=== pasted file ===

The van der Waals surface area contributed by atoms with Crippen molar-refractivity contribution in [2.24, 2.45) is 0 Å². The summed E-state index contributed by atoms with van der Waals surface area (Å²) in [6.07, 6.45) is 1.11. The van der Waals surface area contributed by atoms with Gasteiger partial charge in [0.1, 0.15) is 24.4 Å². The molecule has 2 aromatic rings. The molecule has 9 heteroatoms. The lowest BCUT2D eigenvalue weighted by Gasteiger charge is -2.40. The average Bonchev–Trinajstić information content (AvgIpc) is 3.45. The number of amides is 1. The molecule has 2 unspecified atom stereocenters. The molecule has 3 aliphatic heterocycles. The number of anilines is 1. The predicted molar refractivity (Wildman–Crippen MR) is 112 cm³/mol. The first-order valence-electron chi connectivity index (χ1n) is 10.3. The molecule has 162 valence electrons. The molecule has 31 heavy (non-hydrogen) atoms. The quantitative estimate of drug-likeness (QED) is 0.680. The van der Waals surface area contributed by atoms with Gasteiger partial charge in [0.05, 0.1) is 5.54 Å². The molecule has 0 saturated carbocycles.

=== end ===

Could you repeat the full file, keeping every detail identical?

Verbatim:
The van der Waals surface area contributed by atoms with Crippen molar-refractivity contribution in [2.24, 2.45) is 0 Å². The summed E-state index contributed by atoms with van der Waals surface area (Å²) in [6.07, 6.45) is 1.11. The van der Waals surface area contributed by atoms with Gasteiger partial charge in [0.1, 0.15) is 24.4 Å². The molecule has 2 aromatic rings. The molecule has 9 heteroatoms. The lowest BCUT2D eigenvalue weighted by Gasteiger charge is -2.40. The average Bonchev–Trinajstić information content (AvgIpc) is 3.45. The number of amides is 1. The molecule has 2 unspecified atom stereocenters. The molecule has 3 aliphatic heterocycles. The number of anilines is 1. The predicted molar refractivity (Wildman–Crippen MR) is 112 cm³/mol. The first-order valence-electron chi connectivity index (χ1n) is 10.3. The molecule has 162 valence electrons. The molecule has 31 heavy (non-hydrogen) atoms. The quantitative estimate of drug-likeness (QED) is 0.680. The van der Waals surface area contributed by atoms with Gasteiger partial charge in [0.05, 0.1) is 5.54 Å². The molecule has 0 saturated carbocycles.